Fri, Oct 27, 2006 - Page 12 News List

FSC chairman supports financial consolidation

Financial Supervisory Commission Chairman Shih Jun-ji, who took over the position three months ago, talked with `Taipei Times' staff reporter Amber Chung and other reporters yesterday about internationalization and consolidation in the fragmented financial sector


Taipei Times: Foreign investors have been actively investing in local financial institutions this year. What policies and measures has the Financial Supervisory Commission taken to deal with this matter?

Shih Jun-ji (施俊吉): Many foreign investors have expressed to us their interests in investing or acquiring local banks to obtain branch networks and talents in local market. Some deals are nearly mature at the moment.

We welcome any interested foreign buyers, whether they are international banks that can bring in know-how and expertise or private equity funds whose capital injection can help improve the financial structure of local banks.

We have met and talked with some of the heads of interested foreign banks. We are very willing to offer assistance like we did in facilitating Standard Chartered Bank's buyout of Hsinchu International Bank (新竹國際商銀) last month.

We would continue to play the role of a facilitator when foreign investors want to invest in or acquire Taiwanese lenders in line with the market's mechanisms. Based on the principle of national treatment, international investors are subject to the same financial supervision as their local rivals.

TT: What is your optimal ratio in terms of foreign investment in the local financial market?

Shih: We don't have an exact figure for the optimal foreign investment ratio. Foreign investment in the domestic financial market currently amounts to around NT$90 billion (US$2.7 billion), accounting for more than 5 percent of local banks' assets which total NT$1.7 trillion. The [foreign investment] ratio is not that high.

But if the ratio shoots up to, say 95 percent, that will be too high. We also have to value what kind of impact -- positive or negative -- the increase of foreign investment will have on employment and profitability.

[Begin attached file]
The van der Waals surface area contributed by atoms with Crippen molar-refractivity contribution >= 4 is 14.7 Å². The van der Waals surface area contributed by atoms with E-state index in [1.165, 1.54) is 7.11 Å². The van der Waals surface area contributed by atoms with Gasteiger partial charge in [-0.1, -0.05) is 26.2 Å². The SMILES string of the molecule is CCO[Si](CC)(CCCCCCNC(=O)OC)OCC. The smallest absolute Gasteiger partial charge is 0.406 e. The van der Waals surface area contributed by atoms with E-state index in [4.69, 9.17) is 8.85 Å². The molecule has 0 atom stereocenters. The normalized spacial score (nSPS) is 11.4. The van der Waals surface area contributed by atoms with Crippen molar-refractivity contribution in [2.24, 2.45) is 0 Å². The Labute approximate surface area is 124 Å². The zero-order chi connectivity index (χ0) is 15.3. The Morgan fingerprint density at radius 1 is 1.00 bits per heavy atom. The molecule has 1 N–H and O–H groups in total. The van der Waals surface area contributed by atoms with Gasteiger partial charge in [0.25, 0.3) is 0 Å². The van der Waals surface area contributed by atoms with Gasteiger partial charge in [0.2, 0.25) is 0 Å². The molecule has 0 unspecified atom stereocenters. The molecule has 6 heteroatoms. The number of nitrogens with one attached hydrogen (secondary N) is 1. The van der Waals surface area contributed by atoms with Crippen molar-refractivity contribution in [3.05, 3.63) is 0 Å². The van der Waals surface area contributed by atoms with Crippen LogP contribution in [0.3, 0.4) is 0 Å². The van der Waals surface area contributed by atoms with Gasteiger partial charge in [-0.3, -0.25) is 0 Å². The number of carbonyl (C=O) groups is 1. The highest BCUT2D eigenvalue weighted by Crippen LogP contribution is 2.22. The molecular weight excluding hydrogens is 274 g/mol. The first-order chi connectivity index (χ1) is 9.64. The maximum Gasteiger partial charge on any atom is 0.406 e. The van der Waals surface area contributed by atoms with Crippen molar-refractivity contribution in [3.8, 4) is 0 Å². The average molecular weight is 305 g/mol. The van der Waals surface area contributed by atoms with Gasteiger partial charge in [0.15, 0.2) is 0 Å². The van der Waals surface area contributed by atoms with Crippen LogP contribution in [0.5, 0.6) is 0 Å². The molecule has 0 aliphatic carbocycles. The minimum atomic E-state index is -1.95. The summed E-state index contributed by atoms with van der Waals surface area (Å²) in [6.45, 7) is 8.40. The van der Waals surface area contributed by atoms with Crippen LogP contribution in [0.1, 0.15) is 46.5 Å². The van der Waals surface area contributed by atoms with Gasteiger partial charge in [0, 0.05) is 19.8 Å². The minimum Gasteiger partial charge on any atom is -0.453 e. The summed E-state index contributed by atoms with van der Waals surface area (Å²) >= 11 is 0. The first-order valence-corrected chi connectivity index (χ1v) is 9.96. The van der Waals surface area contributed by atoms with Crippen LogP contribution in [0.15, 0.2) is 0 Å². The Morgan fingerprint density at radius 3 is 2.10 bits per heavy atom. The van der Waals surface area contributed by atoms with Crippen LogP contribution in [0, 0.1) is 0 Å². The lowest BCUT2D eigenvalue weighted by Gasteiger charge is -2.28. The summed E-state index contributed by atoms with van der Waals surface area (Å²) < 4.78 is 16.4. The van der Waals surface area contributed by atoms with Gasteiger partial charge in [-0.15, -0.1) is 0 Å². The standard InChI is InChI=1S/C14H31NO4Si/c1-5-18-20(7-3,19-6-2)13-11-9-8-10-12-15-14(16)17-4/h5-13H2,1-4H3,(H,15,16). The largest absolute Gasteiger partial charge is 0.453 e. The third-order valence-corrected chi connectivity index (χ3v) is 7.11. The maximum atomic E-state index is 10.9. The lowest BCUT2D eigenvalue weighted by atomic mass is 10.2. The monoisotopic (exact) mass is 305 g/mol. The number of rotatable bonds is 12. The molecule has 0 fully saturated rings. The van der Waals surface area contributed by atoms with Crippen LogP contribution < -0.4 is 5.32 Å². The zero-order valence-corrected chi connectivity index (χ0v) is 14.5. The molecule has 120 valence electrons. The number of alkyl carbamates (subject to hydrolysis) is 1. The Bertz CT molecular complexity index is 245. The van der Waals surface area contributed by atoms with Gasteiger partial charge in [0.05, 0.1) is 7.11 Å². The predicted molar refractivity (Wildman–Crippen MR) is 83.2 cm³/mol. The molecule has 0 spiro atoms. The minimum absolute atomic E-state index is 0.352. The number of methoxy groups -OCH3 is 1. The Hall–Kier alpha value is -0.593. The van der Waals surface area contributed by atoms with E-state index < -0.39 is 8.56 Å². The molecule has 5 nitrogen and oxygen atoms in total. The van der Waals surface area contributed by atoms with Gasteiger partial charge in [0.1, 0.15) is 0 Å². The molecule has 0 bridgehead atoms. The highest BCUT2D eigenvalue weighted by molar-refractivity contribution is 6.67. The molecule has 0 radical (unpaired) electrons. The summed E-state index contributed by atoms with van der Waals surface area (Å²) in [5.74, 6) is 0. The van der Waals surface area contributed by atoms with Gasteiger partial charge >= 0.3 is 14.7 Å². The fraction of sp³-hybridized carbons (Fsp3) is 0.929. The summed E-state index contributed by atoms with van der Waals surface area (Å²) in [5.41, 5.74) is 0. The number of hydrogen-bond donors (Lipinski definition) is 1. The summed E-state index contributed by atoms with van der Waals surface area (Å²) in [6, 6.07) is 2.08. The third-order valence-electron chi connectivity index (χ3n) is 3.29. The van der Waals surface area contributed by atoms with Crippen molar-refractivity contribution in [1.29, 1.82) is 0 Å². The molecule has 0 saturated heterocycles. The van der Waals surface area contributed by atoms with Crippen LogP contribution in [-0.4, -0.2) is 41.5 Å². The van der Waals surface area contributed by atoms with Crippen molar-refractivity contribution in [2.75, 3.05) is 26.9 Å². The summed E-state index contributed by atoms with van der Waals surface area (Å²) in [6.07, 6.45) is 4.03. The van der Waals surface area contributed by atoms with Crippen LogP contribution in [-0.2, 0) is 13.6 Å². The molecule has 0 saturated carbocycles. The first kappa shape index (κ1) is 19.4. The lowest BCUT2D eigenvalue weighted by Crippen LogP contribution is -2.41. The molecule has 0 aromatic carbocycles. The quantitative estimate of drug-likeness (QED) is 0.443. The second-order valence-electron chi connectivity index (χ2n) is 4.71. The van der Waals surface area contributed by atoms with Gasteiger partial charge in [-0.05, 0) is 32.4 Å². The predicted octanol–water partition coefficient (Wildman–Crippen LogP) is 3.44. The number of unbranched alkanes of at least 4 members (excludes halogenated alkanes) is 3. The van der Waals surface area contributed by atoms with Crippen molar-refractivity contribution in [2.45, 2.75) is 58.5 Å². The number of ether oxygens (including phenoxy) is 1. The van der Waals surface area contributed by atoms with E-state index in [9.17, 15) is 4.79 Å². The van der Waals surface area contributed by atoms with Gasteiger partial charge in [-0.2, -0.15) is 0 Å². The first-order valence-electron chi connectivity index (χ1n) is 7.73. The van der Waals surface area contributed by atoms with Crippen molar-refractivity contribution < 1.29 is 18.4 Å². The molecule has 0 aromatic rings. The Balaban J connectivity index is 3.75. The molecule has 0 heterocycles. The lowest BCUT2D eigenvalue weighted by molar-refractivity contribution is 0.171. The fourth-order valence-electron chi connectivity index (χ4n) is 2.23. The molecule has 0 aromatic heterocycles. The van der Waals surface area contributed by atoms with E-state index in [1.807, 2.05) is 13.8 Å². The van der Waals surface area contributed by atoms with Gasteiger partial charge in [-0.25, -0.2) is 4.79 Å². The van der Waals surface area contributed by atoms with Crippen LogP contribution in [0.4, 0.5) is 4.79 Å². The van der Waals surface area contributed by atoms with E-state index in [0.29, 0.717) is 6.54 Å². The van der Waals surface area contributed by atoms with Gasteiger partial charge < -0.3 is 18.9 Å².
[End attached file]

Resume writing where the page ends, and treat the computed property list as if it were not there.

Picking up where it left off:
TT: You said you support consolidation of the financial sector but oppose monopoly and oligopoly, can you elaborate?

Shih: If fragmentation and monopoly/oligopoly are on the opposite sides of the spectrum, I prefer somewhere inbetween. For example, if the combined market share of the top four players reaches 95 percent, that is too high and dense. On the other hand, if the combined share is a low 40 percent, that is indicative of a heavily fragmented market.

The combined market share of Taiwan's top five lenders, including Bank of Taiwan (臺灣銀行) and Taiwan Cooperative Bank (合作金庫銀行), totals only 33.6 percent, which means the sector needs further consolidation.

I hope to see more banks enjoy an individual market share exceeding 10 percent and that at least one Taiwanese bank can squeeze into the world's top 100. But this must be achieved in line with market mechanisms.

Second-stage financial reform which originally aimed at achieving a limited number of banks within a specific timeframe has led to a number of problems and demonstrates such measures impracticable.

TT: Any plans to introduce foreign investment into less-efficient state banks while relieving their concern over policy uncertainty?

Shih: The Ministry of Finance has hammered out a scheme to introduce qualified foreign investors with decent credit ratings in future disposal of state holdings. Merging state banks and revamping [their operations] by hiring professional managers is another solution. The merger between Bank of Taiwan and the Central Trust of China is a case worth observing. However, during the course of the disposal of state holdings, the government needs to keep its word so that state holdings can run smoothly without disputes.

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